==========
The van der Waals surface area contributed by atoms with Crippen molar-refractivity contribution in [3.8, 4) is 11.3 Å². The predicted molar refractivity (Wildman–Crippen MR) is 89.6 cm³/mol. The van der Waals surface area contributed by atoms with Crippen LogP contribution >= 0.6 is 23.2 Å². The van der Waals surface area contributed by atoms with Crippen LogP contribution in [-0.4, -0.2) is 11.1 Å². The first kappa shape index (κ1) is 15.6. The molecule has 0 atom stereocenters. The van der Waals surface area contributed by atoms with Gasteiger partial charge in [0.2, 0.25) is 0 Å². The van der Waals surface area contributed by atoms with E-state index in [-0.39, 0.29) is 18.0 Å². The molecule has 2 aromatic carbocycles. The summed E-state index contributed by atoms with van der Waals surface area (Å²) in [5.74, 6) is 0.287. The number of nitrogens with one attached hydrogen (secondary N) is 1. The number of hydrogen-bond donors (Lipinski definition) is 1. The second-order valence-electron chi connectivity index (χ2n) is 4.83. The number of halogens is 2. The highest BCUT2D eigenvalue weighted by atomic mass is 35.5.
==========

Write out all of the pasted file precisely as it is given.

The van der Waals surface area contributed by atoms with Crippen molar-refractivity contribution in [3.8, 4) is 11.3 Å². The predicted molar refractivity (Wildman–Crippen MR) is 89.6 cm³/mol. The van der Waals surface area contributed by atoms with Crippen LogP contribution >= 0.6 is 23.2 Å². The van der Waals surface area contributed by atoms with Crippen LogP contribution in [-0.4, -0.2) is 11.1 Å². The first kappa shape index (κ1) is 15.6. The molecule has 0 atom stereocenters. The van der Waals surface area contributed by atoms with Gasteiger partial charge in [0.2, 0.25) is 0 Å². The van der Waals surface area contributed by atoms with E-state index in [-0.39, 0.29) is 18.0 Å². The molecule has 2 aromatic carbocycles. The summed E-state index contributed by atoms with van der Waals surface area (Å²) in [5.74, 6) is 0.287. The number of nitrogens with one attached hydrogen (secondary N) is 1. The number of hydrogen-bond donors (Lipinski definition) is 1. The second-order valence-electron chi connectivity index (χ2n) is 4.83. The number of halogens is 2. The highest BCUT2D eigenvalue weighted by atomic mass is 35.5.